The Federal Trade Commission (FTC) is warning residents of long-term care facilities and their families that some facilities may unlawfully require residents who are on Medicaid to sign over their $1,200 pandemic relief checks.
“This is not just a horror story making the rounds. These are actual reports that our friends in the Iowa Attorney General’s Office have been getting—and handling. Other states have seen the same,” writes Lois Greisman, the FTC’s Elder Justice Coordinator, in a May 15 alert.
The Coronavirus Aid, Relief, and Economic Security (CARES) Act included one-time payments of up to $1,200 to millions of eligible individuals, based on their income. Ordinarily, nursing home and assisted living residents receiving Medicaid benefits must give all their income to the facility, minus a small “personal needs allowance.” However, the economic impact payments that are part of the CARES Act are a tax credit. According to tax law, tax credits don’t count as “resources” for federal benefit programs like Medicaid. The money belongs to the resident, not the facility.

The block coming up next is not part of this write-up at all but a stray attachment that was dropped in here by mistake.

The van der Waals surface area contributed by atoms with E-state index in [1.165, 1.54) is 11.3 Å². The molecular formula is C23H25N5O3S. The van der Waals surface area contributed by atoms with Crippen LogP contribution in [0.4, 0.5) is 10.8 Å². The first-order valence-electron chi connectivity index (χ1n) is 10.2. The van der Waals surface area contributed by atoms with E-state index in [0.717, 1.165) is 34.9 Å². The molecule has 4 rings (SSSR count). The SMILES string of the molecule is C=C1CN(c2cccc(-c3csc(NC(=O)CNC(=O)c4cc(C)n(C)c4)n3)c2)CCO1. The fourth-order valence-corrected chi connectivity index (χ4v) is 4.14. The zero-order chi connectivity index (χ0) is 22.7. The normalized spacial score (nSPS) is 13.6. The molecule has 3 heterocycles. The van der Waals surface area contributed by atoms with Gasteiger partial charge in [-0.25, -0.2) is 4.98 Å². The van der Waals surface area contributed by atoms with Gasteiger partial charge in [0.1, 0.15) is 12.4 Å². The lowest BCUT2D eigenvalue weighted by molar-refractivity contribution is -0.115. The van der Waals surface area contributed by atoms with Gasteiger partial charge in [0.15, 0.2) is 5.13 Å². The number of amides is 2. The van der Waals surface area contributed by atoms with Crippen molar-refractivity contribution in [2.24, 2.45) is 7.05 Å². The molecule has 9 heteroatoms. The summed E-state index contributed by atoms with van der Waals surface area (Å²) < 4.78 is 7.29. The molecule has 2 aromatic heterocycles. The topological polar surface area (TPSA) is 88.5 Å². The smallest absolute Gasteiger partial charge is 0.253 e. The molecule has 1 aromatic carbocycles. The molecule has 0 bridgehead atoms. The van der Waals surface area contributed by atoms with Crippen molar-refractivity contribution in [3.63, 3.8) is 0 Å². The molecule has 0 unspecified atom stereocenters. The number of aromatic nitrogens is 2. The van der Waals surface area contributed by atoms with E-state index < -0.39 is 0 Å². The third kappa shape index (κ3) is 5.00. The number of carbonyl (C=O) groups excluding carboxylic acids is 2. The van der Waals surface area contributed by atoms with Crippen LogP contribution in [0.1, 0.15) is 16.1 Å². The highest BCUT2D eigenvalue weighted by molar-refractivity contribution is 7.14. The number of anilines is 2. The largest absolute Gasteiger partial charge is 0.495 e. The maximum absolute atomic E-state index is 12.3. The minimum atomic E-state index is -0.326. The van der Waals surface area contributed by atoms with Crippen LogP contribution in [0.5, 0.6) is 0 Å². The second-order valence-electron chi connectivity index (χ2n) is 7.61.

The FTC says that if a loved one lives in a nursing facility and you’re not sure what happened to their payment, talk with them soon. If the facility took the payment already, get in touch with your state attorney general and ask them to help you get it back, and then tell the FTC at ftc.gov/complaint.
See the FTC’s alert to consumers.
For the agency’s companion alert to businesses, see “Nursing homes and assisted living facilities: Hands off residents’ stimulus checks.”
For further reading, see an NCLER fact sheet for those receiving Medicaid in assisted living facilities or in the community.
*This article is provided for persons interested in elder law issues in Virginia and across the United States. This article has been written by a practitioner in the field of elder law, but unless otherwise noted, the writer is not affiliated with ThompsonMcMullan, P.C. Nothing in the newsletter or the articles is, or is intended to be, legal advice or a substitute for legal advice. If you need legal advice of any kind, please consult an attorney with experience in that area of the law, whether in our firm, or otherwise.